A-4 Skyhawk painted in color scheme of Blue Angels.
The Blue Angels, the US Navy’s aerobatic performance squadron, was represented by this A-4 Skyhawk, still wearing its livery. Since their formation in 1946, the Blue Angels have performed for over half a billion spectators (via Wikipedia).
Junkers Jumo 004 Engine.
The museum also has a number of aircraft engines on display, including this Jumo-004, the engine that powered the Messerschmitt Me-262 fighter, the first jet fighter in the world. Upon the defeat of Nazi Germany, numerous Me-262s were captured by Allied soldiers, the equipment thoroughly dissected by American scientists and then donated to museums when no longer needed.
Fuselage of Lockheed P-80 Shooting Star.
The museum has the fuselage and engine (not pictured) of the Lockheed P-80 Shooting Star, the first jet fighter used by the United States. It was developed during World War II, and initial flights of this brand new technology proved dangerous, as several pilots died or suffered serious injury during testing. Renowned pilot Chuck Yeager, later known for breaking the speed of sound in an aircraft, proved his mettle as a test pilot by flying over 500 hours in this unproven beast (via Wikipedia).
Interior of P-80 cockpit.
Unlike many museums that have their aircraft buttoned up, the Air Victory Museum has a more welcoming approach to visitors. Numerous planes have their cockpits open so you can peek inside. The P-80 exhibit, however, is even more impressive – the museum invites you to climb in! As I clambered aboard, I was struck by how small the cockpit felt. At 5’9″, I’m hardly a giant, but I felt positively squished in the tiny space.
F-4 Phantom II aircraft.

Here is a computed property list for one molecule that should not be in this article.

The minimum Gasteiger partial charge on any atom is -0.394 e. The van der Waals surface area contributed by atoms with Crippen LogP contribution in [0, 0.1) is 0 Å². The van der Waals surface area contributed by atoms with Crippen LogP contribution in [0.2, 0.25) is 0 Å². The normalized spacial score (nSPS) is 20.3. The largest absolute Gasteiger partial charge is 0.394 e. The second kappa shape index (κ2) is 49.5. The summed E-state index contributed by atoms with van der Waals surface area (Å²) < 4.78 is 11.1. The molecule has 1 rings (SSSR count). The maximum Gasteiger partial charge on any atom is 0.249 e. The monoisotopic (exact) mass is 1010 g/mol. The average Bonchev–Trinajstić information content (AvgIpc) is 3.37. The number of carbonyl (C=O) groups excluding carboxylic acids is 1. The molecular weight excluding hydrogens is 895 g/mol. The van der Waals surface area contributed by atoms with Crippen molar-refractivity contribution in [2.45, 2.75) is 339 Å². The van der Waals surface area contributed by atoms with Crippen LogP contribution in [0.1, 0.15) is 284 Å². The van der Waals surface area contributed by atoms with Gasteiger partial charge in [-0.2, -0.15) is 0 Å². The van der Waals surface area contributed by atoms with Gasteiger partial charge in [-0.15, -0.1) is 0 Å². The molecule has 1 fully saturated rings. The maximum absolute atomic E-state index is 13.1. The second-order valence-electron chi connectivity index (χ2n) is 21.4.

The museum was awesome, but truly, I came to see one specific jet. As cool as it looked, I breezed past this F-4 Phantom II, a mainstay of the US Navy during the Vietnam War. I had something more important on my agenda…
F-14 Tomcat.
There, lurking in the back of the hangar, was the jet I had driven an hour to see…
F-14 Tomcat
The Grumman F-14 Tomcat was the hero of my childhood. Designed to sweep the skies of Soviet jets and bombers, the Tomcat was agile and blisteringly fast. When equipped with the AIM-54 Phoenix missile, it could attack enemy aircraft over one hundred miles away.
Tailhook of F-14 Tomcat.
Each time I see a Tomcat, I’m always impressed with just how singularly massive the plane is. To land this beast on an aircraft carrier, a pilot has to snag one of four arrestor cables on the deck with the jet’s tailhook (the striped bar in the photo). The pilot has to position the jet perfectly over the deck to grab a one inch diameter metal cable with a hook that the pilot can’t see. All of this is happening at 150 mph. That’s skill.
Cockpit of F-14 Tomcat.
The museum had the Tomcat’s cockpit open, so I was able to climb a ladder and peer in, imainging myself for a moment to be like Lt. Maverick from Top Gun.
Panorama of museum.
For such a small space, the museum is positively crammed with exhibits!
E-2 Hawkeye
After having my fill of the exhibits inside, I wandered outside to check out a few more planes, such as this E-2 Hawkeye. Despite carrying no weapons of its own, the Hawkeye is perhaps the most dangerous airplane on an aircraft carrier. The giant disc at the top of the plane is a radar, capable of controlling hundreds of miles of airspace, directing fighters and bombers to their targets, and letting the aircraft carrier know of threats well before they ever get within striking distance.
Sea Stallion helicopter.
The museum also has this Sea Stallion transport helicopter on display as well. Left to the elements, the helicopter has certainly seen better days. The Air Victory Museum is volunteer led and staffed, and so welcomes donations, as well as volunteer labor, to keep their aircraft in good shape for visitors.
Exterior of Runway Cafe.
I originally had plans to check out a local brewery for lunch, but then, across the parking lot from the museum, I spotted a small cafe. Intrigued, I looked up reviews on Yelp – it was rated better than the brewery, so I wandered over to check it out.